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Site number:
Type of site: Cultural
Date: 9th-15th c.
Date of Inscription: 1992
Location: Asia, Cambodia, Province Siem Reap
NHK World Heritage 100 series  
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Description: One of South-East Asia’s most important archaeological sites, Angkor stretches over some 400 sq. km, including forested area. Angkor Archaeological Park contains the magnificent remains of 9th-15th century Khmer Empire capitals, among them: Temple of Angkor Wat and, at Angkor Thom, the Bayon Temple together with its numerous sculptural decorations. To safeguard this symbolic site and its surroundings, UNESCO has set up an extensive program.  --WHMNet paraphrase from the description at WHC Site, where additional information is available. For 360 degree imaging of this site, click here.
  Angkor is a name conventionally applied to the region of Cambodia serving as the seat of the Khmer empire that flourished from approximately the 9th century to the 15th century A.D. (The word "Angkor" itself is derived from the Sanskrit "nagara," meaning "city."). More precisely, the Angkorian period may be defined as the period from 802 A.D., when the Khmer Hindu monarch Jayavarman II declared himself the "universal monarch" and "god-king" of Cambodia, until 1431 A.D., when Thai invaders sacked the Khmer capital, causing its population to migrate south to the area of Phnom Penh. The ruins of Angkor are located amid forests and farmland to the north of the Great Lake (Tonle Sap) and south of the Kulen Hills, near modern day Siem Reap (13°24'N, 103°51'E), and are a UNESCO World Heritage Site. The temples of the Angkor area number over one thousand, ranging in scale from nondescript piles of brick rubble scattered through rice fields to the magnificent Angkor Wat, said to be the world's largest single religious monument. Many of the temples at Angkor have been restored, and together they comprise the most significant site of Khmer architecture. Visitor numbers approach one million annually. In 2007 an international team of researchers using satellite photographs and other modern techniques concluded that Angkor had been the largest preindustrial city in the world with an urban sprawl of 1,150 square miles. The closest rival to Angkor, the Mayan city of Tikal in Guatemala, was roughly 50 square miles in total size. --Wikipedia. Text is available under the Creative Commons Attribution-ShareAlike License. For 360 degree imaging of this site, click here.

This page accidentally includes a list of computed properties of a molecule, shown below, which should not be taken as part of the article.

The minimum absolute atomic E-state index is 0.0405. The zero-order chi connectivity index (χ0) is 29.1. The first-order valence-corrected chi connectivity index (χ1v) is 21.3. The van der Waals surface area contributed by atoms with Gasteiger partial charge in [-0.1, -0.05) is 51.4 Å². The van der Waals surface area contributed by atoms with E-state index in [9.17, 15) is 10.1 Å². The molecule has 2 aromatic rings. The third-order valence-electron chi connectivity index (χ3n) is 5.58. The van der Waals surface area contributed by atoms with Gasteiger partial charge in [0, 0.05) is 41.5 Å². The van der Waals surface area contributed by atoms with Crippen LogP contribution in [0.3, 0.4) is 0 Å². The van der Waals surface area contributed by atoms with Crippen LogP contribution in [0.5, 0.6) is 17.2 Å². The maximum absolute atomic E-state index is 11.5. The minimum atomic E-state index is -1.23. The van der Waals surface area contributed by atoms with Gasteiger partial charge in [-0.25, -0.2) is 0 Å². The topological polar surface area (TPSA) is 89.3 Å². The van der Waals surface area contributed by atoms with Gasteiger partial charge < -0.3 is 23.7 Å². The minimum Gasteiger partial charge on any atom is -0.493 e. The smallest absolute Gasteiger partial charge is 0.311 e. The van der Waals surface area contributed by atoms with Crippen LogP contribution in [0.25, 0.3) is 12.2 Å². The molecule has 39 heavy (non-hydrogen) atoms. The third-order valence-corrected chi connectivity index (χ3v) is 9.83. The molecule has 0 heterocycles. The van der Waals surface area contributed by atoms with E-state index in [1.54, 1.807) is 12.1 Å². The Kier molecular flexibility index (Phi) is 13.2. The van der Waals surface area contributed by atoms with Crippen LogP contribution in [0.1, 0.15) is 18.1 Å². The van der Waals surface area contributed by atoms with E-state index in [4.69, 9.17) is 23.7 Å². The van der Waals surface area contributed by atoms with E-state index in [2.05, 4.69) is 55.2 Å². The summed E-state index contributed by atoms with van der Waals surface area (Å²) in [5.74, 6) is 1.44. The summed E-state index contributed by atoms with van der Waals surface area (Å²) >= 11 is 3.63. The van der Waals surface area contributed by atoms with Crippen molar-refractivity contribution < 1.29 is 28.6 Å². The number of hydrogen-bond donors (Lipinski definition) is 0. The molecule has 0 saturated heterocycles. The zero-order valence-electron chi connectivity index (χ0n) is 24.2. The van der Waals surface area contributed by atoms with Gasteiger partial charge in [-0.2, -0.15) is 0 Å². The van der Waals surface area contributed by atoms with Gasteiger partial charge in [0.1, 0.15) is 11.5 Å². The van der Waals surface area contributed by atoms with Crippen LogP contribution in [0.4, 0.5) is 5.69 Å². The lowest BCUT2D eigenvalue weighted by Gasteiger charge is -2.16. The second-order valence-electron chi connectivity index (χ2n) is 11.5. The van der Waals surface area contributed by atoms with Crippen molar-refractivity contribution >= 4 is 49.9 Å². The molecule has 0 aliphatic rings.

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Reference: 1. UNESCO World Heritage Center, Site Page.
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